Several of my favorite people despise Mother’s Day, too. Absence of Alternatives has an annual rant against the holiday, and at least one friend calls annually to bemoan the day’s failure to meet expectations and the shame of what she actually expects (some time to herself).
I’m lucky enough to live near my mother and grandma. And I’m honored to be able to appreciate them on Mother’s Day. I like seeing them, cooking them their favorite foods, and finding them the perfect gift. I genuinely love being able to have Mother’s Day with my mom and grandma. So I’m not a complete jerk. In fact, I never hated the holiday we just choked down until I had a child.
And then reality hit.
Here’s the thing: the social myth is that your family will roll out the red carpet and honor you with gratitude and relaxation. Cue reels of breakfast in bed and luxurious lolling about in high-thread count sheets with precocious and adorable children who appreciate you. There are at least five things wrong with that sentence, including the fact that it only focuses on the minutes from 6:45-6:50 a.m.
What happens with the other 780 minutes of the day? A mythological and delightful dance of people throwing rose petals before you as they continually tell you to sit down so they can perform tasks both large and small for you?
Please. It’s the same day as every other day, but with an emailed discount coupon for pizza.
Pamper mom? Please. What’s my family going to do? Make a meal or two (or three), clean the house, manage their own fecal needs, let me read, and give me enough space for a run and a shower? No, Internet. They’re not. None of that.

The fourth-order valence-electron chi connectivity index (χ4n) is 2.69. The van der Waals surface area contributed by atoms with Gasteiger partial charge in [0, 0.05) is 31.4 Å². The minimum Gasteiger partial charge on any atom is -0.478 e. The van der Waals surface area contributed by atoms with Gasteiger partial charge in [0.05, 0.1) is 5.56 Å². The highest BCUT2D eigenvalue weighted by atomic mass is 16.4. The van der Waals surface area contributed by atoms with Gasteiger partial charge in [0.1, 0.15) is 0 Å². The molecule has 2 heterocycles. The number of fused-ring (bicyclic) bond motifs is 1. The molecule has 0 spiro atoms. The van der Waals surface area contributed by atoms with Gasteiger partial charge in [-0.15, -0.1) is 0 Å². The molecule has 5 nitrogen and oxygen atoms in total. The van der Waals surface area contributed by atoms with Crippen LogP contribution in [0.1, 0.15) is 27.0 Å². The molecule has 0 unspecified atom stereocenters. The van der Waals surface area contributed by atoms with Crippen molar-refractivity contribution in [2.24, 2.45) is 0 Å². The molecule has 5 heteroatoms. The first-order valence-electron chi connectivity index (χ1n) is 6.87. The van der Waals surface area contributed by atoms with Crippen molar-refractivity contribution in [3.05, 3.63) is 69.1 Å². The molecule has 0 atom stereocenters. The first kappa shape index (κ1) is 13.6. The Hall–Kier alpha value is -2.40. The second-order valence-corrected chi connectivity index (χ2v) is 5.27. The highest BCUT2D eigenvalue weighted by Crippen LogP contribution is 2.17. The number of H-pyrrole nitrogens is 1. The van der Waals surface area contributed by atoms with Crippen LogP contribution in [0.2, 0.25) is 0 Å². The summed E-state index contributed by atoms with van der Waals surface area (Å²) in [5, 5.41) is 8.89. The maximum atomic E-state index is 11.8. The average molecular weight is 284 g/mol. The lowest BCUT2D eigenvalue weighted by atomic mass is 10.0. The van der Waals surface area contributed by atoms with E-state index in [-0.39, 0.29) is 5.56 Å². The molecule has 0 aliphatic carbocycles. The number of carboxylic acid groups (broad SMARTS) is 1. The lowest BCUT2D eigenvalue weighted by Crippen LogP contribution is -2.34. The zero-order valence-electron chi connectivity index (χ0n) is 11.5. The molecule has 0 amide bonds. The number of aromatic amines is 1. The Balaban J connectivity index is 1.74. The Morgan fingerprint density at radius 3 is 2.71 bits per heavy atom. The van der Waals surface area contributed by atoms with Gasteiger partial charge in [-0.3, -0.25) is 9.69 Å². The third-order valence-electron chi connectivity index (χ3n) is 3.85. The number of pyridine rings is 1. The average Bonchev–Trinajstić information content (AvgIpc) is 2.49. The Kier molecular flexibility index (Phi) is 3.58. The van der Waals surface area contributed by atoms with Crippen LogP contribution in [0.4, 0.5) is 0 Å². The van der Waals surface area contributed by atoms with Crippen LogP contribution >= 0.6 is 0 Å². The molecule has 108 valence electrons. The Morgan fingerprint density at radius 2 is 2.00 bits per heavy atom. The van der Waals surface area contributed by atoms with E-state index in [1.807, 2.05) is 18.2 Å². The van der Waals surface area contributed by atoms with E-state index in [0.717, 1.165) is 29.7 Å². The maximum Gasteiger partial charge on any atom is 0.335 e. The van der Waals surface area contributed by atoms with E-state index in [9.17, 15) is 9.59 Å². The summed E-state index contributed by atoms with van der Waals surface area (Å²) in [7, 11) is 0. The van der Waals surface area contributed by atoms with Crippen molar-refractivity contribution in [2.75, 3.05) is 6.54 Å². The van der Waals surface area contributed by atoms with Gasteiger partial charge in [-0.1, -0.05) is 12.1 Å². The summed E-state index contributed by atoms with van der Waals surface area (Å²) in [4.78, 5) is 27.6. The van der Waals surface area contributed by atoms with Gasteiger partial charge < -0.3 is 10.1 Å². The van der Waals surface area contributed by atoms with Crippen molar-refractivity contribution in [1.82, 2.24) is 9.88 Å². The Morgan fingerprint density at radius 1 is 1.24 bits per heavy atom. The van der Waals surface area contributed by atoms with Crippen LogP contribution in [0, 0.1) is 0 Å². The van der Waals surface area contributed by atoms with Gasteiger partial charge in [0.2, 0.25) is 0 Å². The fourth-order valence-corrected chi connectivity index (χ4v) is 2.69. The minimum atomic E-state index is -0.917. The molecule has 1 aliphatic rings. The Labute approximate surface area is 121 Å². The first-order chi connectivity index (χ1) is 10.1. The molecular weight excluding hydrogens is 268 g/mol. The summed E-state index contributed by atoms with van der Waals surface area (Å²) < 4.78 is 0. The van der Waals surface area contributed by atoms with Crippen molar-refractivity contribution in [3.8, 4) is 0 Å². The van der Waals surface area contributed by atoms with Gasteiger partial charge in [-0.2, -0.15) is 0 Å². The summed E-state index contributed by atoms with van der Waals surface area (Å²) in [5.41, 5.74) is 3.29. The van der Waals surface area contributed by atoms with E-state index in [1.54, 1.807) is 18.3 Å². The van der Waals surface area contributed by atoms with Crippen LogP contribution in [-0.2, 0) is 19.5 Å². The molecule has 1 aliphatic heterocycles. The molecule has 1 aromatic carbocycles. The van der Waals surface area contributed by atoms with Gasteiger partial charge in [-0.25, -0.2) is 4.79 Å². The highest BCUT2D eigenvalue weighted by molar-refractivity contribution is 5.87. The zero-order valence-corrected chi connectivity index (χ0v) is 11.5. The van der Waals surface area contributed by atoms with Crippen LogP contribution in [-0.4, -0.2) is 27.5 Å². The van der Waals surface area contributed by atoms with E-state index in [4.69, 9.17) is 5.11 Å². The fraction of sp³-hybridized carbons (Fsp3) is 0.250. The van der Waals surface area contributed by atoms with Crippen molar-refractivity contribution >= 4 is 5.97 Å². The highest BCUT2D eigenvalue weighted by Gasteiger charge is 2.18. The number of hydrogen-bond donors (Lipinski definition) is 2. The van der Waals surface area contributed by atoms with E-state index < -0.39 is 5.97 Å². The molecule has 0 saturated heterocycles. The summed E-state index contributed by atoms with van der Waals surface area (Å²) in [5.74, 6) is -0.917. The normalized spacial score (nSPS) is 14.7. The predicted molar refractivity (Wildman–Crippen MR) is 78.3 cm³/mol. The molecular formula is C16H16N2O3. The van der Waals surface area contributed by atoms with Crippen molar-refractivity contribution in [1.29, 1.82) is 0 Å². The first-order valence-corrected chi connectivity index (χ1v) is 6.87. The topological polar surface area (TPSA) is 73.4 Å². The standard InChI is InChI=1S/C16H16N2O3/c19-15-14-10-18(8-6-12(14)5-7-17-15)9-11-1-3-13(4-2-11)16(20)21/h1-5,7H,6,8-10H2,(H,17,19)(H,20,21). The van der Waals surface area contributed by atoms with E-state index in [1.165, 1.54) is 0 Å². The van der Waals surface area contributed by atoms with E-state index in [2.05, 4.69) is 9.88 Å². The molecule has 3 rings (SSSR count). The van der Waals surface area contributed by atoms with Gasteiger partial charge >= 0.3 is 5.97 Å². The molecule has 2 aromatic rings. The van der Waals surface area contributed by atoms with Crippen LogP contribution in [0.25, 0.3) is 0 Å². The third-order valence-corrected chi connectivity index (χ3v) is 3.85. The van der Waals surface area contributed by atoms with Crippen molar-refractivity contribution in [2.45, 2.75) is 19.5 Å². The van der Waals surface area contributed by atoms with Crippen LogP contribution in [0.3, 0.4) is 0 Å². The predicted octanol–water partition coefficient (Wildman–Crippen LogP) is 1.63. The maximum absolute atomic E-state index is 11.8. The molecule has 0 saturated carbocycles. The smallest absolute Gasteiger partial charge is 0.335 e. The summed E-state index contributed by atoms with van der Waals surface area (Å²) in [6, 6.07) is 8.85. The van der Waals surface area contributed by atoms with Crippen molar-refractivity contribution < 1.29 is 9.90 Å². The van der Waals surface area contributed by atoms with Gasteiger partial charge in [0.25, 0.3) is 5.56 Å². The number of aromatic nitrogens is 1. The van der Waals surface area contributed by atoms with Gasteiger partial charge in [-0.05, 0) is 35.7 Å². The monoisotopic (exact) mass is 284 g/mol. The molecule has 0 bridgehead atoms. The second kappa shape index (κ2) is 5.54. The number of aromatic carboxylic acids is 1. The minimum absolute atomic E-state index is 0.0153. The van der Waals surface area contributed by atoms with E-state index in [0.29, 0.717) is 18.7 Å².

Show mom you care? Maybe when they’re older. I don’t dare hope that they try to make the day feel special by offering sweet greetings or making precious presents and cards rather than bickering and screaming and ignoring me unless they want something. Bah. Humbug.
I’ve tried asking for what I need and I’ve tried moderating expectations. But this Mother’s Day was, as it has been for seven years, depressingly underwhelming. What I want is a break from the delightful, wonderful people who made me a mom. Because they are ALWAYS up in my space. Being cute and needy and snuggly and terrible and amazing and mean. Wanting a break for Mother’s Day sounds just terrible. Cruel and ungrateful. But what is also terrible is a day that looks absolutely indistinguishable from others, except that total strangers wished me a Happy Mother’s Day. Though that was actually quite nice.
So, out with it: I’m ungrateful. I don’t know how lucky I am. I don’t deserve the healthy, happy children and attenuating loveliness. I certainly don’t deserve a few minutes to breathe and think. What right have I? But, wait, the commercials say I do.
Mother’s Day makes me bipolar.
Thanks for all the meaningless signs at the supermarket and the freaking newsstand, Holiday Fabricated to Make Me Notice What Is Missing. I’ve let you leave me feeling disappointed, unworthy, unappreciated, and exhausted.
Can’t imagine why I don’t want to see you again next year when you raise your annoying, smarmy, fake smile-y face again.
Maybe if I spend the next 364 days appreciating my mom and grandma, I can sleep through Mother’s Day next year.